(The Center Square)
Three years after COVID hit Michigan, Governor Gretchen Whitmer now admits that many of her early lockdown rules, in retrospect, “didn’t make much sense.”
“We had to make decisions that, in retrospect, don’t make a lot of sense,” Whitmer said in an interview with CNN. clip posted by the Twitter account @Breaking911.
When COVID hit, Whitmer shut down much of the state’s economy. Its rules determined which careers were “essential” and ordered “non-essential” workers to stay home.
Whitmer banned over 50,000 square foot stores selling paint and craft supplies, as well as advertisement for “non-essential” goods. Even operate a motorboat could lead to criminal prosecution, just like traveling to a secondary residence. His lockdown has been the longest and strictest in the Midwest.
Whitmer explained in the interview:
“We didn’t want people to, you know, all gather around gardening supplies…It was February in Michigan, nobody was planting anyway…”
“Some of these policies, I look back and think: maybe that was a little bit more than we needed to do.”
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These are just some of the nearly 200 emergency orders issued by Whitmer in less than a year, mostly related to COVID, that have left businesses scrambling to comply.
Related: Taxpayers pay $44,117 for Whitmer’s trip to Davos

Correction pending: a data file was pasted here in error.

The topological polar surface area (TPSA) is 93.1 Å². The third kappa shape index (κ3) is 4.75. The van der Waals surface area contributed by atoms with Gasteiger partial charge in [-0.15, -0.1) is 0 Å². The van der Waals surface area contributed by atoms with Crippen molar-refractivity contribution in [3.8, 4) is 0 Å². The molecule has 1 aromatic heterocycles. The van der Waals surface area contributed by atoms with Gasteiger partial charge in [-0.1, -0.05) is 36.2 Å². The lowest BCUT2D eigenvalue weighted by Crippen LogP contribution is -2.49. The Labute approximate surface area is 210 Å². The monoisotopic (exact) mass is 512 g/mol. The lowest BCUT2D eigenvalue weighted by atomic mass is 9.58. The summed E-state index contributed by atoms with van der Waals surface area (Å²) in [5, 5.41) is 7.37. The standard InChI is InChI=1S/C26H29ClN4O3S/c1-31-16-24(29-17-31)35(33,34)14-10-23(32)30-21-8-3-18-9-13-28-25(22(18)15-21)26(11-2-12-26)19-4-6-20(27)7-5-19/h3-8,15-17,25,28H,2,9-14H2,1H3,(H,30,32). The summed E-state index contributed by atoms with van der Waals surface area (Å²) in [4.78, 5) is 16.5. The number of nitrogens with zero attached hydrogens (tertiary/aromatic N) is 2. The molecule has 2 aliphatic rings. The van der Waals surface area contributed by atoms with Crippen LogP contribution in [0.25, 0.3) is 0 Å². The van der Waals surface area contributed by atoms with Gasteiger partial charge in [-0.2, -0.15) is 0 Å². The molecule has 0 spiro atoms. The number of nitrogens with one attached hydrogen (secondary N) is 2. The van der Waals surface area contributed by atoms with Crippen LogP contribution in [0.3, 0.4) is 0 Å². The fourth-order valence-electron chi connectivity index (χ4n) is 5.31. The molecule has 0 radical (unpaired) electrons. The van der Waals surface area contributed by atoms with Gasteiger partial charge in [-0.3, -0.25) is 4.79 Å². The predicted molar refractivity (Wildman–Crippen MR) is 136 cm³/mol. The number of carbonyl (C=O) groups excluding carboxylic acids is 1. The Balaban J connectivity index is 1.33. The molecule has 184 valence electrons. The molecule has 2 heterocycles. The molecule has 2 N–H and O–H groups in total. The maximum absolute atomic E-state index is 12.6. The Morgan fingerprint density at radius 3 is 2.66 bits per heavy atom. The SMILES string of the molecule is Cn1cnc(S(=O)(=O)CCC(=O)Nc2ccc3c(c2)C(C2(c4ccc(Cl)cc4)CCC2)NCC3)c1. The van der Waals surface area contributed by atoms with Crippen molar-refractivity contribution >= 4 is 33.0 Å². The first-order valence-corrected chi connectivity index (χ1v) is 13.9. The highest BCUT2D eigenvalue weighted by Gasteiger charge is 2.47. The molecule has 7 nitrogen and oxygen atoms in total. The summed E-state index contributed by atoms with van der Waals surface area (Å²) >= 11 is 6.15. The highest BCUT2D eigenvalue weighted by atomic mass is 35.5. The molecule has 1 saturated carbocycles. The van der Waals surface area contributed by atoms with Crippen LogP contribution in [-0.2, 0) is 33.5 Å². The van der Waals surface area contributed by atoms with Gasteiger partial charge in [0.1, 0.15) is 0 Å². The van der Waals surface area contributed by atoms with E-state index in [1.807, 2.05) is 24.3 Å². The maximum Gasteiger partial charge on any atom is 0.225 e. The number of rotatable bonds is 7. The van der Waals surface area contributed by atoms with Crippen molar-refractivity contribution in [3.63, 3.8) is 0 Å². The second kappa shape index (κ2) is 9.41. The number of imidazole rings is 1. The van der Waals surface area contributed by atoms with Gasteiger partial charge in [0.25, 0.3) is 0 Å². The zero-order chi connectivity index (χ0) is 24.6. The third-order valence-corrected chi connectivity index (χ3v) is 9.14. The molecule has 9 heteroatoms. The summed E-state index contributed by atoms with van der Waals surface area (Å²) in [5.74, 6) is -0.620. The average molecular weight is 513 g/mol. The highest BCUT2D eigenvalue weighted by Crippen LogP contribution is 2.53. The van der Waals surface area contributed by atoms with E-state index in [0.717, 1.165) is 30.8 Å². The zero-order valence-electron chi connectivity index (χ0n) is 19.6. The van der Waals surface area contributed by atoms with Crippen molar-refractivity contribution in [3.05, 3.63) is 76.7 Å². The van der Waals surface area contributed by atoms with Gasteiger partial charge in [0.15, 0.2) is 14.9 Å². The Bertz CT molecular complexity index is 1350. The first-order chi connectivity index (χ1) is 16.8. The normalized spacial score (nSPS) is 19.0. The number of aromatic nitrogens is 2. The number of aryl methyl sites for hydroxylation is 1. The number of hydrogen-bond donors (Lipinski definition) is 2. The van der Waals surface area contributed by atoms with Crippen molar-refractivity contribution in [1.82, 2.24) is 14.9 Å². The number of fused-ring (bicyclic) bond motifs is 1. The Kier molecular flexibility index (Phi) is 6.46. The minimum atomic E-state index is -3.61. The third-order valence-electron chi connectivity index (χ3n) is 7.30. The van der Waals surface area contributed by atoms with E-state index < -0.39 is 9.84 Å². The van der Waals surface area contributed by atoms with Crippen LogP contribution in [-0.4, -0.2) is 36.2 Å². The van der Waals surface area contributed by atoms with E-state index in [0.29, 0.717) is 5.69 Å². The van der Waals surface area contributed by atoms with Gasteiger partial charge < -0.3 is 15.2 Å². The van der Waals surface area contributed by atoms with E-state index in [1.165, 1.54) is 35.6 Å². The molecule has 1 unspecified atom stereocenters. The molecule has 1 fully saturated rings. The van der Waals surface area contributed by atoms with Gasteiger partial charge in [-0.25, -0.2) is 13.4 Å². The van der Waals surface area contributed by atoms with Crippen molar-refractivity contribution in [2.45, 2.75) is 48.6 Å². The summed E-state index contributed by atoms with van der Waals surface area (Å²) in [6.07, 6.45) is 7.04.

In one instance, a Walmart called baby carriers a prohibited purchase, misunderstanding Whitmer’s Executive Order 2020-42.
Former U.S. Representative Peter Meijer said Whitmer “enlightened” the Michiganders.
“The gas lighting here is simply breathtaking”, Meijer tweeted. “The (multiple) orders were in late March/early April (NOT February) and were so unclear that some stores put tape around entire aisles to avoid risking non-compliance. A little humility would be nice.
Whitmer’s policies led to raids on gyms and strip clubs, while small businesses such as restaurants, bowling alleys, etc. were forced to close or operate under heavy restrictions.
More than 2,500 Detroiters were ticketed for violating Whitmer’s emergency rules by the Detroit Police Department from April 14 to May 18. The fines were later waived.
Gary Marshall, owner of FitStop24 in Niles and Dowagiac, reopened three months before Whitmer allowed gyms to open. He was charged with 30 misdemeanors and fined $18,000 before all charges were later dropped.
Related: Governor Whitmer proposes $79 billion budget for fiscal year 2024
The Michigan Supreme Court stripped Whitmer of her emergency powers in October 2020.
In May 2021, Whitmer was caught rupture its own COVID rules. A May 15 order required gatherings at dining establishments to have no more than six people at the table.
She attended a meal at an East Lansing bar with 13 people, for which she apologized.
Later in the interview, Whitmer told CNN reporter Chris Wallace that she had no plans to seek the Democratic presidential nomination in 2024.
Syndicated with permission from The central square.